Optimal humidity has a profound impact on musical instruments such as increasing their durability and longevity, changing their sound and appearance, and increases their value by prolonging their life.
Humidity between 40% to 55% RH is considered the optimum range for instruments, and you can now easily check your home humidity levels using a home hygrometer. Check it out and see how you can improve your home today!
Pianos, as well as many string, plucked and wind instruments are made from extravagant woods in a climate with monitored humidity and temperature.
Aptly named “tonewoods” are used; wood that has grown slowly and straight and has great sound properties. Tonewood is air-dried and stored for many years until all tensions in the wood have been relieved as much as possible.
But this process requires continual care and attention!
The humidity these climate sensitive instruments are exposed to has a major impact on its longevity, playability, sound and, last but not least, its appearance.
Musical instruments suffer greatly from air that is too dry. If a warm instrument comes into contact with cold air, its surface dries because it warms the air, which then removes moisture from it.
Rough fret edges are a first, clear indication of dry air. Because of the lack of humidity, the wooden fingerboard shrinks, but the metal of the fret ends does not. This causes the edges to protrude upward. Drying wood can also be recognized by a change in the guitar ceiling. Normally, this is slightly curved outwards.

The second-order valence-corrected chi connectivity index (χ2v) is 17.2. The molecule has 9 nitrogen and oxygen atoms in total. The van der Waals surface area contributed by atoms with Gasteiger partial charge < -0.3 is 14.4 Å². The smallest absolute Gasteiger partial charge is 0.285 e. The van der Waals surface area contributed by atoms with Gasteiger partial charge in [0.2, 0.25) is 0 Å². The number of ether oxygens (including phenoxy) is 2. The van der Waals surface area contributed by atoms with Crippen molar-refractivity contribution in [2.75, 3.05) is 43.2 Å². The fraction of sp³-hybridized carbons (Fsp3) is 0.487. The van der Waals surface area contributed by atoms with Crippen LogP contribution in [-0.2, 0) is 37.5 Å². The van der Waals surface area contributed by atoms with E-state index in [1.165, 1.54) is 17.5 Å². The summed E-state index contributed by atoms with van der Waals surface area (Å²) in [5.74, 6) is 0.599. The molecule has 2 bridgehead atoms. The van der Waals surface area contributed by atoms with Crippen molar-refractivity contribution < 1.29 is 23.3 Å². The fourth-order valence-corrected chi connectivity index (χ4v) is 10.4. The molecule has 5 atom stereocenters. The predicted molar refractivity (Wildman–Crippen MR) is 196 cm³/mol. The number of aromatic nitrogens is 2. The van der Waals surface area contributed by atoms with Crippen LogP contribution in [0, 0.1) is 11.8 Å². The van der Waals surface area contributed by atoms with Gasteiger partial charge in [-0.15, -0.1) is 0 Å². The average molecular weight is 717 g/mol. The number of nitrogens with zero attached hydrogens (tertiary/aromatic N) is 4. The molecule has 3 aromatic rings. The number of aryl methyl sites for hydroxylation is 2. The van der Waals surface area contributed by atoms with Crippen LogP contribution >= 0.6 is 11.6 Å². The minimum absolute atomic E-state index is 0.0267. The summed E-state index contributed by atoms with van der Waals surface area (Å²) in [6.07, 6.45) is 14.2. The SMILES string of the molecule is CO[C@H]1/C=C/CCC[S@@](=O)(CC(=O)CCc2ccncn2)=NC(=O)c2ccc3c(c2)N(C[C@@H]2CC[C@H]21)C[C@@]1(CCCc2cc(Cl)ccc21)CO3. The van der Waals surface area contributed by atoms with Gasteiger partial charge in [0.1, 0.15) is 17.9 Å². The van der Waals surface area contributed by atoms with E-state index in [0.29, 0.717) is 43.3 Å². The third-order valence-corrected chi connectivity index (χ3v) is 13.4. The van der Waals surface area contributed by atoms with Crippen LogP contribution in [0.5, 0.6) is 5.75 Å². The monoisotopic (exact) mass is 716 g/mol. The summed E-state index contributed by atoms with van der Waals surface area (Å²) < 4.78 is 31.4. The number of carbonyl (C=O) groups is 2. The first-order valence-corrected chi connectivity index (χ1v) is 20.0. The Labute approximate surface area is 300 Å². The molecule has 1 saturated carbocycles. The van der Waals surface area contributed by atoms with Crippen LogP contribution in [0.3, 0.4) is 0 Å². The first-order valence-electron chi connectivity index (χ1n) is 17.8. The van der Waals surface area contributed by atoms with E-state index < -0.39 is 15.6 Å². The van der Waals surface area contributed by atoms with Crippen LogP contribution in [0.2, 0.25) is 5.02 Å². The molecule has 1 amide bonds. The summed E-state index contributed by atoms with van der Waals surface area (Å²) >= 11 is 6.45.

Another sign of low humidity is a wavy surface, as the softwood portions are more intrusive and rub against the hardwood portions. Cracks in the ceiling usually occur directly behind the bridge and run to the near end of the body, while the strings push the bridge strongly against the ceiling.
If the relative humidity is extremely low, the ceiling will continue to collapse. The ends of the bridge will seem bent up. The bridge can tear off under load. The end of the fingerboard lowers slightly into the sound hole with the top. This also reduces the string height and the strings hit the ceiling - they buzz. Struts that do not loosen can push out parts of the ceiling surround.
Pianos and other keyboard instruments have a soundboard made of spruce to amplify the sound. Several slats of different widths are glued together in a precise fashion. The strings are then stretched across the soundboard. Their pull is particularly high on concert grand pianos. Without proper humidification, the soundboard can easily crack from the various pressures.
As well, in pianos and grand pianos, hammers can get stuck due to humidity - the most common cause when a sound "hangs".
Often pianos are veneered. The veneer technique is used for multiple joined wood paintings and inlays. Various pieces of wood are combined on a surface in such a way that a smooth surface is created. Due to dry air, the joints between each piece of wood can tear open and the joints of the wood underneath can be damaged.
So, it makes sense to think about the right humidity! Because dry air, which deprives the material of vitality and moisture, also damages the sound quality and ultimately the financial value of your instrument.